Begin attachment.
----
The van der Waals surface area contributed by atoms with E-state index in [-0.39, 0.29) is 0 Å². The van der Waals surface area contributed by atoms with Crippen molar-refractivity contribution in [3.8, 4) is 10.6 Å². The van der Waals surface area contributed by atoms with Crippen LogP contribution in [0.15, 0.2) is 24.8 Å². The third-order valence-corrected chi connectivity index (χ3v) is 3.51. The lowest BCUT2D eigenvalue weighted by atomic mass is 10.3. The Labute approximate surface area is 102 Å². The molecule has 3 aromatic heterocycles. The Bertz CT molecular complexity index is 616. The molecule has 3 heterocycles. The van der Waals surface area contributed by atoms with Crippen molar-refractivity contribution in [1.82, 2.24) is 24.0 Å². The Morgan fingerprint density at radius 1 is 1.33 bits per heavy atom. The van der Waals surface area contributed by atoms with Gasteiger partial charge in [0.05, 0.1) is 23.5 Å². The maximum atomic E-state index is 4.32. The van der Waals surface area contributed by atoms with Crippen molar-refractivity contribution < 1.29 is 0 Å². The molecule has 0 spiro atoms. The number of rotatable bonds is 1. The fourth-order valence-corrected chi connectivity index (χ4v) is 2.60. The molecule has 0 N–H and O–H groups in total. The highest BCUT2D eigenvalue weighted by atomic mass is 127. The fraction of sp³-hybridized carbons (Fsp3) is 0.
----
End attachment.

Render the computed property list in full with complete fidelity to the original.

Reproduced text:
The van der Waals surface area contributed by atoms with E-state index in [-0.39, 0.29) is 0 Å². The van der Waals surface area contributed by atoms with Crippen molar-refractivity contribution in [3.8, 4) is 10.6 Å². The van der Waals surface area contributed by atoms with Crippen LogP contribution in [0.15, 0.2) is 24.8 Å². The third-order valence-corrected chi connectivity index (χ3v) is 3.51. The lowest BCUT2D eigenvalue weighted by atomic mass is 10.3. The Labute approximate surface area is 102 Å². The molecule has 3 aromatic heterocycles. The Bertz CT molecular complexity index is 616. The molecule has 3 heterocycles. The van der Waals surface area contributed by atoms with Crippen molar-refractivity contribution in [1.82, 2.24) is 24.0 Å². The Morgan fingerprint density at radius 1 is 1.33 bits per heavy atom. The van der Waals surface area contributed by atoms with Gasteiger partial charge in [0.05, 0.1) is 23.5 Å². The maximum atomic E-state index is 4.32. The van der Waals surface area contributed by atoms with Crippen molar-refractivity contribution < 1.29 is 0 Å². The molecule has 0 spiro atoms. The number of rotatable bonds is 1. The fourth-order valence-corrected chi connectivity index (χ4v) is 2.60. The molecule has 0 N–H and O–H groups in total. The highest BCUT2D eigenvalue weighted by atomic mass is 127. The fraction of sp³-hybridized carbons (Fsp3) is 0.